The Trinity

Of course, that leads to another confusing topic. Jesus is equal to, and distinct from, the Father. Christianity worships one God, but God lives as three Persons. The Father, Son, and Holy Spirit are inseparable, and yet somehow distinguishable both to each other and to us.

I do not really think it is possible to make this doctrine of the Trinity anything more than a mystery. All explanations fall short. We have to accept it on faith just because that is what the Bible presents as the truth of the matter, and the Bible has shown itself to be a reliable record of God’s revelation to mankind.

My favorite attempt is the analogy of the human being. First, as the image of God (Gen. 1:26–27), that is the best place in creation to look. And second, it seems to me that we have at least a version of triune existence. Each of us has a unique mind, body, and spirit. We direct ourselves through the first, express ourselves through the second, and are animated by the third. A human is all of these things, but also each of these things. You are your mind, you are your body, you are your soul, and you are you because the three are present together. The parts are equally important to defining you.

It is not a perfect example, obviously. For one, our parts do not work in perfect unity as the members of the Godhead do. For another, we are limited. And for a third, the sum is at least to some extent greater than the parts. But again, I do not mean to say it is a complete comparison. It is simply a serviceable one that gives us a small glimpse into a truth that ultimately remains beyond us. And the real issue is that Jesus is somehow a part of this mystery. The Scriptures do not allow for an easier answer.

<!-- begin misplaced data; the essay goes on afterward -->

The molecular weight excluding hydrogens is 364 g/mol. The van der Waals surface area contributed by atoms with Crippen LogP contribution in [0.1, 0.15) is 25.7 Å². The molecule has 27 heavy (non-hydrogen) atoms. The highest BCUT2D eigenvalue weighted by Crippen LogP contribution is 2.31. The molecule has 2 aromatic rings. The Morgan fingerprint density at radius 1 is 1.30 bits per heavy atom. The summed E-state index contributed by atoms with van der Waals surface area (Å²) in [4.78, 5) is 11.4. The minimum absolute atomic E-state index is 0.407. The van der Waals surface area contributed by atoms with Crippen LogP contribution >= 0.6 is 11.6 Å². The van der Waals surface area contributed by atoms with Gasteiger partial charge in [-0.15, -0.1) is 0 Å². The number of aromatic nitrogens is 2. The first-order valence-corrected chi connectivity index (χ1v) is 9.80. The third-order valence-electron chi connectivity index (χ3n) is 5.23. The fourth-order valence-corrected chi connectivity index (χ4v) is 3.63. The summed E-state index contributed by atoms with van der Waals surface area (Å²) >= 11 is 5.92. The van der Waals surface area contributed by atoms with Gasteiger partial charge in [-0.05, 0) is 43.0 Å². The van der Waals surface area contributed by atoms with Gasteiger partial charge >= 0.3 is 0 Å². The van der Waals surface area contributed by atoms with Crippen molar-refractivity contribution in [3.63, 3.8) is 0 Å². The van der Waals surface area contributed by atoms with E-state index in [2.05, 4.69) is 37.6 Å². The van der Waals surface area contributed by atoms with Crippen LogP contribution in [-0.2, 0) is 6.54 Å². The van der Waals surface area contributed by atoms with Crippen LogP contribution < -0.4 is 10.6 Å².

The Limited Savior of the Cults

Which brings me to the point I really wanted to make, but could not without laying out the rest of this first. There have been plenty of attempts to make things easier by denying the deity of Jesus. Some attempts are straightforward. Muslims, Jews, atheists, and a number of others just deny Jesus’ salvific work outright. They do not recognize the authority of the NT, so there is no difficulty for them (in regard to this topic).

There are, however, a few groups that believe Jesus is Savior but do not believe He is God. Some would quibble over this, but my point is that they do not believe Jesus is eternal and equal to God the Father. The two most influential of these groups are the Mormons and the Jehovah’s Witnesses. While there are certainly a number of insuperable incompatibilities between them, what they share in common is a belief that Jesus was the greatest creation—but still only a creation—of God, and that He offered atonement for sin.

My question is, how? Members of either group could give a partial answer. Jesus’ sacrifice was acceptable because He was perfect, never having sinned. That is an orthodox answer, and obviously I would not deny it (2 Cor. 5:21; Heb. 4:15; 7:26–28). However, I would argue that it is incomplete.